2. Nick Cave’s song “into my arms” begins with the line “I don’t believe in an interventionist god”. To me this is the critical question. It seems evident we live in a reality we are unlikely to fully comprehend, so defining god as the explanation of the unknowable seems tautological. But is there evidence of a personal god who responds to prayer or to individual choice? Do our personal actions have meaning that is altered in some manner either in life or after death, via some divine filtering? I fail to see any evidence for this. The personal, or interventionist god concept seems to be an abstract convenience serving the socially minded (to inspire good works) and the sociopath (to justify harm) equally.

  3. Michael, how good to hear from you again. And no I haven’t given up on trying to have a coffee with you!

    But a great comment.

    As you suggest an interventionist God is very problematic. In the face of all the petitioners who should such a God single out for His divine attentions?

    I was always bemused by one of the pop psychologists that postulated that they were able through the power of their minds to approach intersections and the lights would invariably turn green! If the city were full of such folk they would be running into each other as traffic lights changed to allow their passage!

    The history of God is filled with accounts of those who sought God’s intervetion in their favour when their enemies did the same. When God did not provide the desired outcome then the outcome was rationalised away by believing that somehow the petitioners had not satisfied the requirements of their particular God.

    In modern times we have learnt about zero sum games. In such circumstances there are winners and losers. When the religious lose they blame their lack of faith; when they win they assert the supremacy of their God!

    It’s all a bit depressing really!

  4. I think a 4th reason for a god is that humans need a backstop for right and wrong. The god of the new testament and the bible stories STILL provide such foundation for the western world’s justice system; for society’s moral system; politics; and decisions to go to war and accept casualties. I agree with the concept of a god evolving – like Richard Dawkins concept of memes. However I would differentiate between evolution, which is an unconscious process, and the conscious process of interpretating ambigious religious texts to suit the times or to defend an idea.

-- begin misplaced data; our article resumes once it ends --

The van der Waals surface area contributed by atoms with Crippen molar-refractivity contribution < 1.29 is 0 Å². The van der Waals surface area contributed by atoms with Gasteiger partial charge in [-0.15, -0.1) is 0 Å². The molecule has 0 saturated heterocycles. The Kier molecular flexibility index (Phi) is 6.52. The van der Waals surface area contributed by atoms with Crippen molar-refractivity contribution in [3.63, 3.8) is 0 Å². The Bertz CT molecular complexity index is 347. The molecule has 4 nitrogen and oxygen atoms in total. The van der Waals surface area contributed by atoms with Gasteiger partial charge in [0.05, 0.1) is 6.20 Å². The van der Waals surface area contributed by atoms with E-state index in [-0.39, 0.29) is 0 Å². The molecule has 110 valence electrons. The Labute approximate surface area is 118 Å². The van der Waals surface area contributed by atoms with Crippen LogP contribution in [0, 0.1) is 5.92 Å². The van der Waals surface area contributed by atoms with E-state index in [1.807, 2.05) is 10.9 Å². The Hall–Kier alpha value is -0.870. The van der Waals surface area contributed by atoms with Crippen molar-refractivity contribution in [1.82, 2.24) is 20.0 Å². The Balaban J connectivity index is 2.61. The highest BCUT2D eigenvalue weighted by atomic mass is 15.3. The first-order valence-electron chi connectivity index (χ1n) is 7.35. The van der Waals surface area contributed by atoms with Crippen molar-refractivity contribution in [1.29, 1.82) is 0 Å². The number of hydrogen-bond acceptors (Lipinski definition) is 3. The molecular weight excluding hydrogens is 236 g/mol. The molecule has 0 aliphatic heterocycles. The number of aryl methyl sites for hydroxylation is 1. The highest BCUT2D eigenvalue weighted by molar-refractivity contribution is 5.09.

In regards to the recent demonstrations, Christopher Hitchens once pointed out a disparity whereby non Muslim people need to be fearful of offending Muslims, however Muslims do need to fear offending non Muslims.

    1. Good to hear from you Matt.

      There is no doubt that our concept of God has evolved over the last couple of thousand years. And contrary to your statement as our concept of God has evolved so has our interpretation of the scriptures. As Anais Ninn very perceptively stated, “We don’t see things the way they are, we see things the way we are.” It is inevitable that as our understanding of the world changes we will see things differently.

  5. I must restate my last paragraph due to my typo of missing one word that changes the whole intent (and I don’t want to misstate the great Hitch):

    Non Muslim people need to fear offending Muslims, however Muslims do NOT need to fear offending non Muslims.